Section 437(1) (When Bail may be taken in case of non-bailable offence)

This section specifies conditions under which bail can be granted for non-bailable offences, particularly emphasizing special consideration for women, children, and other vulnerable persons

CONTENTIONS OF THE APPELLANT

The learned counsel for the applicant submitted that the applicant has clean antecedents and has been falsely implicated in the present case. He submitted that the father of the applicant had made complaints to the concerned authorities regarding her false implication but no enquiry was done in that regard. He submitted that there is no eye witness in the present case and the entire prosecution story is based on circumstantial evidence. He submitted that the testimony of the witnesses that have been examined are contradictory. He further submitted that the dead body was not recovered at the instance of the applicant. The same was recovered from the then husband of the applicant, who has been discharged without examination. He submitted that the husband of the applicant divorced her while she was in custody. He submitted that the applicant was released on interim bail by a Coordinate Bench of this Court by order dated 27.07.2020 and her interim bail was extended from time to time. He submitted that the applicant was granted interim bail on account of HPC guidelines by the learned Trial Court vide order dated 02.06.2021 as well. He submitted that the applicant had surrendered on time on both instances and had never misused the liberty. He submitted that only 18 out of 30 witnesses have been

examined yet and the formal witnesses are yet to be examined. He submitted that the applicant has spent more than five years in custody and the trial is likely going to take a considerable amount of time.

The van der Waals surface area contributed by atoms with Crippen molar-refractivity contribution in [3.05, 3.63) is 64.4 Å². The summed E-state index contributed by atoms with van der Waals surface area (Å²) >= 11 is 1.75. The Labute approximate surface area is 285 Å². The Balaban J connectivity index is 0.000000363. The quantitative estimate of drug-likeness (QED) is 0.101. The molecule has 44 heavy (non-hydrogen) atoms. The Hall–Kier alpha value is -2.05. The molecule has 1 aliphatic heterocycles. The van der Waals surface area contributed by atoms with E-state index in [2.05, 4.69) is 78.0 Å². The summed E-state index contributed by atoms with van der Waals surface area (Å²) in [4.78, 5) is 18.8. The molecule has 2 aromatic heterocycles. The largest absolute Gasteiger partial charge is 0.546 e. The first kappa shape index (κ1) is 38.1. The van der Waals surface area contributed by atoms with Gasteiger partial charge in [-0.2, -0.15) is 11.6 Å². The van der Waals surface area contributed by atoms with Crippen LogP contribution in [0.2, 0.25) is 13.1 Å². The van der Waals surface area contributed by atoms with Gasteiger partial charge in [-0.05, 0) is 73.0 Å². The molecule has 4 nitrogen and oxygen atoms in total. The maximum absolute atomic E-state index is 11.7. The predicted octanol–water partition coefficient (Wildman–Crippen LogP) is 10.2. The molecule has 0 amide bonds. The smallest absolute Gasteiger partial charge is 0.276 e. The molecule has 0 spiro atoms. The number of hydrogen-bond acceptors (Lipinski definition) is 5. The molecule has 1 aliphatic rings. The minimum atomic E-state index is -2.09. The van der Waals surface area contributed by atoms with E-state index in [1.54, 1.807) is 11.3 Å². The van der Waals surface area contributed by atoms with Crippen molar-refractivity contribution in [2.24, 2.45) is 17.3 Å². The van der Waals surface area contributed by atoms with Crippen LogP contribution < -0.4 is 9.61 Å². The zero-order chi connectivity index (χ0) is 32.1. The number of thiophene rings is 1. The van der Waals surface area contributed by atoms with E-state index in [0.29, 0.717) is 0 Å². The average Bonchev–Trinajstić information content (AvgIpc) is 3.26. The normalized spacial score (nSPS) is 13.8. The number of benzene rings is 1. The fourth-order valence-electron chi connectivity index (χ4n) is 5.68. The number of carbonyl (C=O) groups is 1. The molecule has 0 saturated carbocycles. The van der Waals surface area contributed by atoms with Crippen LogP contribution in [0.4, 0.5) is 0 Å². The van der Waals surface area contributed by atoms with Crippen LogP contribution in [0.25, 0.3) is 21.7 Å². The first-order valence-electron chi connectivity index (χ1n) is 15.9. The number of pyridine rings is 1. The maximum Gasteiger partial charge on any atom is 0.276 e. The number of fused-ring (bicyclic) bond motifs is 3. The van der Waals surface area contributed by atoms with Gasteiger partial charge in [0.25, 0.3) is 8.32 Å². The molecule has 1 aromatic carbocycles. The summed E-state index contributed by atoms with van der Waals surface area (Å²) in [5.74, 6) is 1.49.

CONTENTIONS OF THE RESPONDENTS

The learned Additional Public Prosecutor for the State strongly opposed the grant of any relief to the applicant. He submitted that the offences involved in the present case are heinous in nature. He submitted that the victim was last seen with the applicant. He submitted that the nominal roll of the applicant indicates that the jail conduct of the applicant is non-satisfactory. He submitted that the applicant broke jail rules and was involved in a number of other offences while in custody, including her alleged involvement in jail riots. The allegations in the present case are grave and heinous in nature. The victim aged 3 years is alleged to have been killed by the applicant, who also happened to be her aunt, on suspicion that her husband was having an extra-marital relationship with the mother of the deceased victim. It is, however, not disputed that the entire case is primarily based on the alleged extra-judicial confession of the applicant. It is trite law that an extra judicial confession cannot be relied upon unless it inspires confidence or is fully corroborated. Extra judicial confessions are weak pieces of evidence, whereby it is incumbent on the Courts to exercise extra caution while examining the same.

 

COURT’S ANALYSIS AND JUDGEMENT